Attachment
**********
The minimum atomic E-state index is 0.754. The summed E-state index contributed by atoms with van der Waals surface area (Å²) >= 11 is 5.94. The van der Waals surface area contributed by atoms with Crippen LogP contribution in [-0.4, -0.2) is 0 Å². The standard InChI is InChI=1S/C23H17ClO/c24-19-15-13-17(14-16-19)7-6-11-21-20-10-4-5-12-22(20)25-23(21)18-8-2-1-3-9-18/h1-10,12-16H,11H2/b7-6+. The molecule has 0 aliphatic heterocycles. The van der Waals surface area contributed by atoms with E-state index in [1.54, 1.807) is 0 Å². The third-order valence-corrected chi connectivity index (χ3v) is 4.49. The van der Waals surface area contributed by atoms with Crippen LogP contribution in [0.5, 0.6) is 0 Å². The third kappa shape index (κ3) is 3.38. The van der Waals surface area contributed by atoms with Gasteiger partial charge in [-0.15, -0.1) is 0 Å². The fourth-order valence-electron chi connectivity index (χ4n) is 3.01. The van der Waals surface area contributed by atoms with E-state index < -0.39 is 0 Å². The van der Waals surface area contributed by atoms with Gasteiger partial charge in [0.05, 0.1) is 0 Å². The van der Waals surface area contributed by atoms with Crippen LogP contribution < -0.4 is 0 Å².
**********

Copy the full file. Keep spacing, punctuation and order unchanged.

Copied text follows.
The minimum atomic E-state index is 0.754. The summed E-state index contributed by atoms with van der Waals surface area (Å²) >= 11 is 5.94. The van der Waals surface area contributed by atoms with Crippen LogP contribution in [-0.4, -0.2) is 0 Å². The standard InChI is InChI=1S/C23H17ClO/c24-19-15-13-17(14-16-19)7-6-11-21-20-10-4-5-12-22(20)25-23(21)18-8-2-1-3-9-18/h1-10,12-16H,11H2/b7-6+. The molecule has 0 aliphatic heterocycles. The van der Waals surface area contributed by atoms with E-state index in [1.54, 1.807) is 0 Å². The third-order valence-corrected chi connectivity index (χ3v) is 4.49. The van der Waals surface area contributed by atoms with Crippen LogP contribution in [0.5, 0.6) is 0 Å². The third kappa shape index (κ3) is 3.38. The van der Waals surface area contributed by atoms with Gasteiger partial charge in [-0.15, -0.1) is 0 Å². The fourth-order valence-electron chi connectivity index (χ4n) is 3.01. The van der Waals surface area contributed by atoms with E-state index < -0.39 is 0 Å². The van der Waals surface area contributed by atoms with Gasteiger partial charge in [0.05, 0.1) is 0 Å². The van der Waals surface area contributed by atoms with Crippen LogP contribution < -0.4 is 0 Å².